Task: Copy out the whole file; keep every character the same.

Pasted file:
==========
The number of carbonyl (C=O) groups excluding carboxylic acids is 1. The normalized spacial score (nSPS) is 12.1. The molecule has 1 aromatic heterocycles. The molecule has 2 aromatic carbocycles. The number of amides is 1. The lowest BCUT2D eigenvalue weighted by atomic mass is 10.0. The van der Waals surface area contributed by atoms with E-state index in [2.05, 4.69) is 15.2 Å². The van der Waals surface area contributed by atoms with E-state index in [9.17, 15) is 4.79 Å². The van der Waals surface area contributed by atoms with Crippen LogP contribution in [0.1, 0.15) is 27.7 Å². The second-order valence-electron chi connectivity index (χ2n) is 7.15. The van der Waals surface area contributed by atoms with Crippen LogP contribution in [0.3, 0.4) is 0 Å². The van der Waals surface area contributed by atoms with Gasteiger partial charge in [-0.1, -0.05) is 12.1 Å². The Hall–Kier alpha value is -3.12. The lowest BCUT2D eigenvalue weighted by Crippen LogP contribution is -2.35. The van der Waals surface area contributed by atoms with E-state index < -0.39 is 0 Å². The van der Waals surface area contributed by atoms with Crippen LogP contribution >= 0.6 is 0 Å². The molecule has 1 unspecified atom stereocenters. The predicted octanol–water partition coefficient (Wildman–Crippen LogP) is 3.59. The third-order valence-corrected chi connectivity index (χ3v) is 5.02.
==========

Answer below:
The number of carbonyl (C=O) groups excluding carboxylic acids is 1. The normalized spacial score (nSPS) is 12.1. The molecule has 1 aromatic heterocycles. The molecule has 2 aromatic carbocycles. The number of amides is 1. The lowest BCUT2D eigenvalue weighted by atomic mass is 10.0. The van der Waals surface area contributed by atoms with E-state index in [2.05, 4.69) is 15.2 Å². The van der Waals surface area contributed by atoms with E-state index in [9.17, 15) is 4.79 Å². The van der Waals surface area contributed by atoms with Crippen LogP contribution in [0.1, 0.15) is 27.7 Å². The second-order valence-electron chi connectivity index (χ2n) is 7.15. The van der Waals surface area contributed by atoms with Crippen LogP contribution in [0.3, 0.4) is 0 Å². The van der Waals surface area contributed by atoms with Gasteiger partial charge in [-0.1, -0.05) is 12.1 Å². The Hall–Kier alpha value is -3.12. The lowest BCUT2D eigenvalue weighted by Crippen LogP contribution is -2.35. The van der Waals surface area contributed by atoms with E-state index < -0.39 is 0 Å². The van der Waals surface area contributed by atoms with Crippen LogP contribution >= 0.6 is 0 Å². The molecule has 1 unspecified atom stereocenters. The predicted octanol–water partition coefficient (Wildman–Crippen LogP) is 3.59. The third-order valence-corrected chi connectivity index (χ3v) is 5.02.